devoted to forestry. If history interests you, drive out a short
distance to the ravine-edge of Kalunga. Here, two lonely cenotaphs
commemorate those who fell in 1814 when the Doon passed from the
hands of the Nepalese to those of the British.
winding road up to Mussoorie
much older, and far more natural vintage, is the Place of a Myriad
Fountains: Sahastradhara. This happy marriage of mountains and water
is 14 kilometres out of Dehradun. There is a faint odour of exploded
firecrackers from the water of the cold Sulphur springs. This, however,
does not deter the bold and the beautiful from disporting in its
and water are an essential part of this limestone area. Five and
a half kilometres from Dehra is the cave-shrine of Tapkeshwar. Here,
the warrior-sage, Drona Acharya, reputedly received his weapons
from Lord Shiva. Drona then set up his academy of martial arts in
this hallowed place.
could then move on to the fantasy of Robbers Cave, eight kilometres
from town. Outside this small, but spectacular gorge, there was
the ring of childrens laughter and the aroma of picnic lunches
beside a mountain stream. The brook emerges from Robbers Cave
and, when we waded in, we stepped into another world. Sunlight was
caught and fractured, shimmering through a waterfall, glinting off
faceted rocks and minerals, coruscating in the darkness. If the
sun is at the right angle, it can be magical, if not then its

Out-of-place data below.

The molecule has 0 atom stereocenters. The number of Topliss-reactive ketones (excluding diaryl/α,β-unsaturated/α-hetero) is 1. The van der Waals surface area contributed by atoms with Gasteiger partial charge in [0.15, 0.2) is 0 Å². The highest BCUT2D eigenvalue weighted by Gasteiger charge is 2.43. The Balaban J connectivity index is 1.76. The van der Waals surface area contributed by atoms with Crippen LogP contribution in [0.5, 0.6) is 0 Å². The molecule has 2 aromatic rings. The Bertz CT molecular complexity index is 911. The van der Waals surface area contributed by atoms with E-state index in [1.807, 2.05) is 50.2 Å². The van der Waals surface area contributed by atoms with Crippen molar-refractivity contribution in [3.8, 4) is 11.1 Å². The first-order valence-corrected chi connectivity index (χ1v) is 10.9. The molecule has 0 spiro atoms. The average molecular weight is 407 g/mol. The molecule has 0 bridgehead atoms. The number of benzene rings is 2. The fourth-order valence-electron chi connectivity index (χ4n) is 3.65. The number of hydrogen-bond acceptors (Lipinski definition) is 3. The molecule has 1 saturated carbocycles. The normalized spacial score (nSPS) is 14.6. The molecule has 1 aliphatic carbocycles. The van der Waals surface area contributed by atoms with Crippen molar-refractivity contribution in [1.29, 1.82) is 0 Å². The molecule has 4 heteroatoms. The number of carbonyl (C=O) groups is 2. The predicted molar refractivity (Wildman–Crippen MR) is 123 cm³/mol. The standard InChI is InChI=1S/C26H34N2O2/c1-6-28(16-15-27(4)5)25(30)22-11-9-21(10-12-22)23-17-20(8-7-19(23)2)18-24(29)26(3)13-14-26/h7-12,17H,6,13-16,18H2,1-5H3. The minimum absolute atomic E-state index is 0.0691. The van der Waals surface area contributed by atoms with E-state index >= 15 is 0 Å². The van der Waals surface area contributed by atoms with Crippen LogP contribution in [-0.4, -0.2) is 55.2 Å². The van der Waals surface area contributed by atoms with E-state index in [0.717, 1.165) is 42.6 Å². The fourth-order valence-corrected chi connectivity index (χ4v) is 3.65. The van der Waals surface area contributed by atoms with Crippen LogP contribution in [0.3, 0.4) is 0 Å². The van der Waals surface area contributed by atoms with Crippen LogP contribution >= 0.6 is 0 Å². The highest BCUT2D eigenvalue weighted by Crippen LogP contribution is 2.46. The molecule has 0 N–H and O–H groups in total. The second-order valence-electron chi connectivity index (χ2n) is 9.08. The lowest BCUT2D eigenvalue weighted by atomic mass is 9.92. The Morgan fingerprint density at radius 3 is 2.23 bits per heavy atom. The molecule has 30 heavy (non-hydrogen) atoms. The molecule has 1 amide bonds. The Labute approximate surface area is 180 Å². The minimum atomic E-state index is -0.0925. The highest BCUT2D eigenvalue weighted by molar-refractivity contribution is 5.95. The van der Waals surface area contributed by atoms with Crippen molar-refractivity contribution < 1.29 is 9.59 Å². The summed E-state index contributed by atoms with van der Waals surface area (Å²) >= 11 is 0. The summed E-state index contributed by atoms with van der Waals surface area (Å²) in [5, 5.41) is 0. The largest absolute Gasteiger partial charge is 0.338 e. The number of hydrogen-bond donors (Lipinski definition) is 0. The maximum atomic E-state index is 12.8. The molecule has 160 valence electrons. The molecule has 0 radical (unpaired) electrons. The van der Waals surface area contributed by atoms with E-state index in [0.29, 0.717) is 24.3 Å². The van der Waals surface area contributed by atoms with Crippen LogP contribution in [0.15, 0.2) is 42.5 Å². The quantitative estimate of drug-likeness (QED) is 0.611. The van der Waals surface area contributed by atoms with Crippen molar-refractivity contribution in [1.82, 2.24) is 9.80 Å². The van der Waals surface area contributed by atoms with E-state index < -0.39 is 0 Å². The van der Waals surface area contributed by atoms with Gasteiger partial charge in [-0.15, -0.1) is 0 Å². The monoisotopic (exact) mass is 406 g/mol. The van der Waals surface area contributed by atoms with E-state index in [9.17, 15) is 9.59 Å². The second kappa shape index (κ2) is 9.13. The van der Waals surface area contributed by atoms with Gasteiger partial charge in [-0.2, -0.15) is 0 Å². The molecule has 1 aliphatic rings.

at least like entering Harry Potters world!
an even cooler world 35 winding kilometres away in 2000-metre high
Mussoorie. You can pause, about two-thirds of the way up, and relax
at the Jheel. Here, the civic authorities have diverted the waters
of a mountain stream and let it flow through an artificial lake
offering pedal boats. From the Jheel, an easy half-hour drive will
bring you to Mussoorie.
old hill-station, on the southern-facing slopes of the Himalayas,
offers spectacular views of the Doon valley from much of its main
road, the mall; horse-riding; being pedalled in a cycle rickshaw;
views of the white peaks of the higher Himalayas on clear days;
unexpected bargains from the stalls run by the Tibetans; shawls,
walking sticks and souvenirs; or just breathing in the chill, unpolluted
Himalayan air. Then, when you have recharged your batteries, drive
out 15 kilometres along a mountain road to Kempty Falls.
trudge down could be a little tiring, but you will be rejuvenated
when you stand under the quicksilver cascade of the falls. And then,
back in Mussoorie, theres the inevitable ride up the mountain,
in the cable car, to the top of Gun Hill. The mountainscapes from
there are breathtaking: the Shiwaliks rise at the far end of the
Doon, at your feet; the Yamuna is a glint on your far right, if